Thumbs Up, Thumbs Down: Give me a thumbs up when you hear a word with a short vowel sound: pet, Pete, cup, cap, cape ...
Robot Talk: The parent will produce individual sounds in a mystery word, pausing between each sound in a robotic manner. It is your child’s job to blend the sounds together to produce the whole word. Ex. Guess my mystery word: /c/ /l/ /i/ /p/ The child would reply, “clip.”
Guess My Sound: Say a word with 3 sounds. Ask: What sound do you hear at the (beginning, middle, or end) of the word _____? (ex: dog, kite, peach)
Using letter tiles, magnet letters, or letters written on index cards, have students sort capital letters and lowercase letters.
Using a magazine, advertisement or even junk mail, mark capital letters that begin new sentences with a highlighter or crayon. Circle ending punctuation marks.
Using any book or text, have your child “frame” a sentence using two fingers. Place one finger at the beginning of the sentence and one at the end of the sentence.
Read Decodable Texts: Decodable text is a type of text used in beginning reading instruction. Decodable texts are carefully sequenced to progressively incorporate words that are consistent with the letter–sound relationships. Click here for links, compiled by The Reading League, for a list of decodable text sources for students in grades K-2, 3-8, teens, and all ages.
Let’s Cut Up! Write two syllable words on index cards. Ask your child to cut the word where the two syllables divide. The word rabbit would be cut into two parts: rab bit.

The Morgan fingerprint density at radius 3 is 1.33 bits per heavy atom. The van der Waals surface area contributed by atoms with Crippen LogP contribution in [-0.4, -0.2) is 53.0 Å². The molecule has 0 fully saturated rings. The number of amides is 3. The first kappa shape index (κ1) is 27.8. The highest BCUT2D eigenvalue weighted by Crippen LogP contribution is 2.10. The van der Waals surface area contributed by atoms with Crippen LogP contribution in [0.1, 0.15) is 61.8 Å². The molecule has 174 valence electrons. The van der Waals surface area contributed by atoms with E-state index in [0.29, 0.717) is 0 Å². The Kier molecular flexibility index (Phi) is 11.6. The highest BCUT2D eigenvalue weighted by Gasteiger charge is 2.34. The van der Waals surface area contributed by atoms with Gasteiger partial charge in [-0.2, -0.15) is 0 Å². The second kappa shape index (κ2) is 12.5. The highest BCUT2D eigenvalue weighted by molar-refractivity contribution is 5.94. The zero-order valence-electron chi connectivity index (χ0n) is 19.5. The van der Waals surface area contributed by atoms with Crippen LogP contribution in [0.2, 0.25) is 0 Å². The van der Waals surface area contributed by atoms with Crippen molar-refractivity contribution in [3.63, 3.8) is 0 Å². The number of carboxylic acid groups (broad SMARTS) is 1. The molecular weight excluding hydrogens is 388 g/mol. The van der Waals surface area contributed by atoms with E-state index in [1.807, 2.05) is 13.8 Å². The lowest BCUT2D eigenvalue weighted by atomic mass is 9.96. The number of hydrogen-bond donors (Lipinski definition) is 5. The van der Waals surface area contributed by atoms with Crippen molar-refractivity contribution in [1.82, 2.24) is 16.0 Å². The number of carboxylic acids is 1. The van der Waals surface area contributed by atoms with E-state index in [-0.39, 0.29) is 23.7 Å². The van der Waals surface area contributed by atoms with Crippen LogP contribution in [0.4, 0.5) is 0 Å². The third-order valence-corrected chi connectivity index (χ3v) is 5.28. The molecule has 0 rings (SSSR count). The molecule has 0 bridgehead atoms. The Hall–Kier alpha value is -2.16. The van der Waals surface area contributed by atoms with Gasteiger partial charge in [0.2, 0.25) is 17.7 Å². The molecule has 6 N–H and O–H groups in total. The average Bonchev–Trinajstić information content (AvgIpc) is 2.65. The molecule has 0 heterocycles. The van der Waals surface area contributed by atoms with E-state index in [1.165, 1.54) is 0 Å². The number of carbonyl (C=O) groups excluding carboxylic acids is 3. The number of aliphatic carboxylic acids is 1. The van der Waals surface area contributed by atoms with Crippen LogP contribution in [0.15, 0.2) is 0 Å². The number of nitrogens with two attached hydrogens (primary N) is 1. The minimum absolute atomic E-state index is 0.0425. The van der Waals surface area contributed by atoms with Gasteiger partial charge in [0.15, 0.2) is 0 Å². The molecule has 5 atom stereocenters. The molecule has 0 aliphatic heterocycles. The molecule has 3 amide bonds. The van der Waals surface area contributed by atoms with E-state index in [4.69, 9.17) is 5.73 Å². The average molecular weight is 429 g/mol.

Sight Words and Nerf™ Blasters: Write irregularly spelled words on index cards, a dry erase board, or even your sidewalk … Call out a word for your child to find. Your child can read and blast the word.
Help your child understand the meaning of unknown words and phrases by asking him/her clarifying questions:
• What strategies have you used to help you figure out what this word means?
• Have you read the sentences around the word to help you determine what the word means?
• There are two words you know in this word. Can you use them to help you understand what the word means?
Create a word bubble by drawing a large circle in the middle of a piece of paper. Write a word inside the bubble that has several synonyms (words that have similar meanings such as “run/jog” or “look/gaze”). Have your child think of as many possible words that are similar in meaning to the word written on the inside of the bubble. Write those words around the outside of the bubble. Add new words to your bubble as you read future stories and acquire more words! (e.g., big = large, gigantic, enormous, massive, huge).
Step 1: Families can read a text and share their feelings about the text by forming an opinion statement using the sentence starter: I liked (state the title of the book) because … OR I didn’t like (state the title of the book) because…
Step 2: Draw a picture that represents what you liked or disliked. Write a sentence using the previous sentence starter.
Step 3: On the back of your paper, leave a message for the audience as a way to close the writing. Ex. I think you should give this book a try. This book is a winner!
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